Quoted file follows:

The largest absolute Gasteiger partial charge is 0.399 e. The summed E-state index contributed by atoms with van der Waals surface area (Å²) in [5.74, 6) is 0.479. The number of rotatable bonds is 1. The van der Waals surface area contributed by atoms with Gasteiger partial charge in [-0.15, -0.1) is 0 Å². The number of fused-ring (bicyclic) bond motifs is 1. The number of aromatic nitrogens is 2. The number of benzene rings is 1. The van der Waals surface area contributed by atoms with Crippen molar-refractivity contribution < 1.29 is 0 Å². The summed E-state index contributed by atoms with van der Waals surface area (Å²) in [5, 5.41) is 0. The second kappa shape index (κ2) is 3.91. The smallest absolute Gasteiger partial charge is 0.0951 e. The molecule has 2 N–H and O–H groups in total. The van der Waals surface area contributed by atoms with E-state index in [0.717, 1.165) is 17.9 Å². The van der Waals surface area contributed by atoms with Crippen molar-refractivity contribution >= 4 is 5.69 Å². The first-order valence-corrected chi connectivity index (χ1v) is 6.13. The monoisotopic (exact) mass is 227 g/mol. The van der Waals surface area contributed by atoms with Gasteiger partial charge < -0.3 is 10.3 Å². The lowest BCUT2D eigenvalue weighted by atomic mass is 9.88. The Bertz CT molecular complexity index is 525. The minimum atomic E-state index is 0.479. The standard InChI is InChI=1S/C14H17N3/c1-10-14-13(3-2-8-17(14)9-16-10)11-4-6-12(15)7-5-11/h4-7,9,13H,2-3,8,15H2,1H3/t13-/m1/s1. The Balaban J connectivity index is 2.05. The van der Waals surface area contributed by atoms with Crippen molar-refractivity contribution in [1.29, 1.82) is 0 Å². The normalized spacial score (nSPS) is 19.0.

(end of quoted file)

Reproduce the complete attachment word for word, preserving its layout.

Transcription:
The largest absolute Gasteiger partial charge is 0.399 e. The summed E-state index contributed by atoms with van der Waals surface area (Å²) in [5.74, 6) is 0.479. The number of rotatable bonds is 1. The van der Waals surface area contributed by atoms with Gasteiger partial charge in [-0.15, -0.1) is 0 Å². The number of fused-ring (bicyclic) bond motifs is 1. The number of aromatic nitrogens is 2. The number of benzene rings is 1. The van der Waals surface area contributed by atoms with Crippen molar-refractivity contribution < 1.29 is 0 Å². The summed E-state index contributed by atoms with van der Waals surface area (Å²) in [5, 5.41) is 0. The second kappa shape index (κ2) is 3.91. The smallest absolute Gasteiger partial charge is 0.0951 e. The molecule has 2 N–H and O–H groups in total. The van der Waals surface area contributed by atoms with E-state index in [0.717, 1.165) is 17.9 Å². The van der Waals surface area contributed by atoms with Crippen molar-refractivity contribution >= 4 is 5.69 Å². The first-order valence-corrected chi connectivity index (χ1v) is 6.13. The monoisotopic (exact) mass is 227 g/mol. The van der Waals surface area contributed by atoms with Gasteiger partial charge < -0.3 is 10.3 Å². The lowest BCUT2D eigenvalue weighted by atomic mass is 9.88. The Bertz CT molecular complexity index is 525. The minimum atomic E-state index is 0.479. The standard InChI is InChI=1S/C14H17N3/c1-10-14-13(3-2-8-17(14)9-16-10)11-4-6-12(15)7-5-11/h4-7,9,13H,2-3,8,15H2,1H3/t13-/m1/s1. The Balaban J connectivity index is 2.05. The van der Waals surface area contributed by atoms with Crippen molar-refractivity contribution in [1.29, 1.82) is 0 Å². The normalized spacial score (nSPS) is 19.0.